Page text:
The Portuguese had been the earliest Western explorers and traders in the East Indies, but in the late 1500s they were gradually overshadowed by Spain. However, in the early 1600s, the Netherlands — which was fighting its own war of independence against Spain (1568-1648) — came up as a major trading power, and fought the Spanish and Portuguese wherever they could.

The arrival of the Dutch fleet off Macau doesn’t end peacefully: the Dutch land, and attempt to push out the Portuguese, but the attack is unsuccessful, and the Dutch have to retreat: Ripon gives a lively description of the fighting that took place. He himself just barely escapes.

At the time, Macau hosted about 2,000 Portuguese, 20,000 Chinese and around 5,000 African slaves, brought by the Portuguese from their colonies in Angola and Mozambique. It was actually mostly the Africans who fought off the Dutch assault; a Dutch officer reported that “[o]ur people saw very few Portuguese” during the battle.

The defeat at Macau necessitates the Dutch plan B: The remaining ships and troops sail to Penghu, where they arrive on July 5, 1622. There they start to build a simple fortress, and even disassemble one of the Dutch ships in order to have wood and other material to build the buildings: the island is so bare that there were no trees that could be used for this purpose.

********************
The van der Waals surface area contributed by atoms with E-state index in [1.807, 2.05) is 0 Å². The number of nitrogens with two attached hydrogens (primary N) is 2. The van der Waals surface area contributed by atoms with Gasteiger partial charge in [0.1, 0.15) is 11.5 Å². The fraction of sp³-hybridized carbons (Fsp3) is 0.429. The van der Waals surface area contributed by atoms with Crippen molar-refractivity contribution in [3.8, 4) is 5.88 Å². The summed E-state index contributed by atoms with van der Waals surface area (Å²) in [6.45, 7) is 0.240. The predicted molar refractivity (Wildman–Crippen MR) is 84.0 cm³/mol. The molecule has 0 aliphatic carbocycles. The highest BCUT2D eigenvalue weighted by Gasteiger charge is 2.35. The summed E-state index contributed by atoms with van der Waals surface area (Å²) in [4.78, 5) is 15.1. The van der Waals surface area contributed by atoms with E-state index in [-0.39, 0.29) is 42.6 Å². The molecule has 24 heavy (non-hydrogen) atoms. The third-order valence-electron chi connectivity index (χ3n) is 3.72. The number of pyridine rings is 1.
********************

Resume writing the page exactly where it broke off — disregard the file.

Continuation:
In December 1622 the fortress is finished, and the remaining Dutch ships sail to both the Chinese coast for trade, and to Manila in order to block Spanish and Chinese ships from entering the harbor. Ripon sails on a ship to the coast, but found that the Chinese had little inkling to trade with the Dutch.

After about a year of skirmishes back and forth between the Dutch, the Chinese and the Spanish, the Ming Dynasty authorities along the Fujian coast decide that they want to push out the Dutch: in early 1624 they land a large force of some 10,000 soldiers on the North side of the island, and start to threaten the small Dutch fortress.


It never came to real fighting: through the intermediary services of a disgraced former Ming official who had made his name in piracy, Li Tan (李旦, “Captain China”), the Dutch and the Chinese authorities come to an agreement that the Dutch will vacate the Penghu Fortress, and move “beyond Chinese territory.” In August 1624 the Dutch moved to a sandy beach at Tayouan, present-day Anping District (安平) in Tainan.

The interesting thing is that Ripon’s diary tells us that more than a year earlier, the Dutch had already set foot on Formosa: in October 1623, when the Dutch were still firmly established at Penghu, Ripon was sent out to Tayouan to build a small fortress there. He was thus one of the first Western observers to visit Aboriginal villages in the area.

He and his men first befriend the people of Bacaloan — present-day Anting District (安定) in Tainan — giving them small presents. He visits several of the surrounding villages, and describes the people, their customs, clothing, homes and daily activities. He also describes the headhunting, which went on from the time the harvest was in until the next planting season.